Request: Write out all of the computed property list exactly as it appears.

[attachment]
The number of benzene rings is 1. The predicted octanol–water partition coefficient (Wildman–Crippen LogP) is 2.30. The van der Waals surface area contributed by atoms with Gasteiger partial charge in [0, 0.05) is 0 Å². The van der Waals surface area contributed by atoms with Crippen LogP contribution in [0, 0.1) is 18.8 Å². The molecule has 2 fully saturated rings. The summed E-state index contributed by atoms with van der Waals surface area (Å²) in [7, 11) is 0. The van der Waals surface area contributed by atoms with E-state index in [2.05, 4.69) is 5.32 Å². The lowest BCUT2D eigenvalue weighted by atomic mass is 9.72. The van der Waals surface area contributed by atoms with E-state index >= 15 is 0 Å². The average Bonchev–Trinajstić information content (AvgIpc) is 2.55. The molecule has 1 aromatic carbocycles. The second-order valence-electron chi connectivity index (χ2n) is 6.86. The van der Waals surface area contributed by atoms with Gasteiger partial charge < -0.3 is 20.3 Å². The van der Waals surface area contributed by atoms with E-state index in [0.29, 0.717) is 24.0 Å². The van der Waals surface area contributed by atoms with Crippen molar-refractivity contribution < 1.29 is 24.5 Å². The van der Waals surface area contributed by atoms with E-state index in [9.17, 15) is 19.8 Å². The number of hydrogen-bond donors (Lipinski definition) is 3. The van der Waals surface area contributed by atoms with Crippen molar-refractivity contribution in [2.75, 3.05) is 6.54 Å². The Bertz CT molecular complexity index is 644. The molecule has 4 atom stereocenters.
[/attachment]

The number of benzene rings is 1. The predicted octanol–water partition coefficient (Wildman–Crippen LogP) is 2.30. The van der Waals surface area contributed by atoms with Gasteiger partial charge in [0, 0.05) is 0 Å². The van der Waals surface area contributed by atoms with Crippen LogP contribution in [0, 0.1) is 18.8 Å². The molecule has 2 fully saturated rings. The summed E-state index contributed by atoms with van der Waals surface area (Å²) in [7, 11) is 0. The van der Waals surface area contributed by atoms with E-state index in [2.05, 4.69) is 5.32 Å². The lowest BCUT2D eigenvalue weighted by atomic mass is 9.72. The van der Waals surface area contributed by atoms with E-state index >= 15 is 0 Å². The average Bonchev–Trinajstić information content (AvgIpc) is 2.55. The molecule has 1 aromatic carbocycles. The second-order valence-electron chi connectivity index (χ2n) is 6.86. The van der Waals surface area contributed by atoms with Gasteiger partial charge < -0.3 is 20.3 Å². The van der Waals surface area contributed by atoms with E-state index in [0.29, 0.717) is 24.0 Å². The van der Waals surface area contributed by atoms with Crippen molar-refractivity contribution < 1.29 is 24.5 Å². The van der Waals surface area contributed by atoms with E-state index in [9.17, 15) is 19.8 Å². The number of hydrogen-bond donors (Lipinski definition) is 3. The van der Waals surface area contributed by atoms with Crippen molar-refractivity contribution in [2.75, 3.05) is 6.54 Å². The Bertz CT molecular complexity index is 644. The molecule has 4 atom stereocenters.